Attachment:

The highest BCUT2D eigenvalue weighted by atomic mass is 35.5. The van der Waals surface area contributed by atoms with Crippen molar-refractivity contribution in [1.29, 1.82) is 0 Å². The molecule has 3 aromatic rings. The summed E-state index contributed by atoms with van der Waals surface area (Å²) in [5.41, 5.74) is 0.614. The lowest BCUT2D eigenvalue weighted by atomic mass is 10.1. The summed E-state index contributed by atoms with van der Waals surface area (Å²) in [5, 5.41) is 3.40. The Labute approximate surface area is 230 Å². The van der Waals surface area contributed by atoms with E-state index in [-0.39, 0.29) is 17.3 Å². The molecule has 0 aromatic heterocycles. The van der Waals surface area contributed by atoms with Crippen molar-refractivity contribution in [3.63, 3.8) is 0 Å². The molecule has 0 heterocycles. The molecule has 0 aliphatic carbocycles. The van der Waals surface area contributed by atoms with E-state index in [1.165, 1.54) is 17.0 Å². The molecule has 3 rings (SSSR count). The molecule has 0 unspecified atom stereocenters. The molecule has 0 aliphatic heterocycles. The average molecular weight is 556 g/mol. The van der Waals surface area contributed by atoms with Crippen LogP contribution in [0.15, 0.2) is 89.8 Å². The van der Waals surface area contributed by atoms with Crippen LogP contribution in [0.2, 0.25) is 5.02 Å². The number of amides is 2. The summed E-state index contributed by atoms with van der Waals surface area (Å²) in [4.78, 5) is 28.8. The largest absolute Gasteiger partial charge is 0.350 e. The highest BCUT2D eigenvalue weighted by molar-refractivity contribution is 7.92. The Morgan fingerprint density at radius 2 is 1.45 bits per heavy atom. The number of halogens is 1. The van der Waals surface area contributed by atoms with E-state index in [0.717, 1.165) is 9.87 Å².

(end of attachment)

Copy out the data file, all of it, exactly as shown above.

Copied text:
The highest BCUT2D eigenvalue weighted by atomic mass is 35.5. The van der Waals surface area contributed by atoms with Crippen molar-refractivity contribution in [1.29, 1.82) is 0 Å². The molecule has 3 aromatic rings. The summed E-state index contributed by atoms with van der Waals surface area (Å²) in [5.41, 5.74) is 0.614. The lowest BCUT2D eigenvalue weighted by atomic mass is 10.1. The summed E-state index contributed by atoms with van der Waals surface area (Å²) in [5, 5.41) is 3.40. The Labute approximate surface area is 230 Å². The van der Waals surface area contributed by atoms with E-state index in [-0.39, 0.29) is 17.3 Å². The molecule has 0 aromatic heterocycles. The van der Waals surface area contributed by atoms with Crippen molar-refractivity contribution in [3.63, 3.8) is 0 Å². The molecule has 0 heterocycles. The molecule has 0 aliphatic carbocycles. The van der Waals surface area contributed by atoms with E-state index in [1.165, 1.54) is 17.0 Å². The molecule has 3 rings (SSSR count). The molecule has 0 unspecified atom stereocenters. The molecule has 0 aliphatic heterocycles. The average molecular weight is 556 g/mol. The van der Waals surface area contributed by atoms with Crippen LogP contribution in [0.15, 0.2) is 89.8 Å². The van der Waals surface area contributed by atoms with Crippen LogP contribution in [0.2, 0.25) is 5.02 Å². The number of amides is 2. The summed E-state index contributed by atoms with van der Waals surface area (Å²) in [4.78, 5) is 28.8. The largest absolute Gasteiger partial charge is 0.350 e. The highest BCUT2D eigenvalue weighted by molar-refractivity contribution is 7.92. The Morgan fingerprint density at radius 2 is 1.45 bits per heavy atom. The number of halogens is 1. The van der Waals surface area contributed by atoms with E-state index in [0.717, 1.165) is 9.87 Å².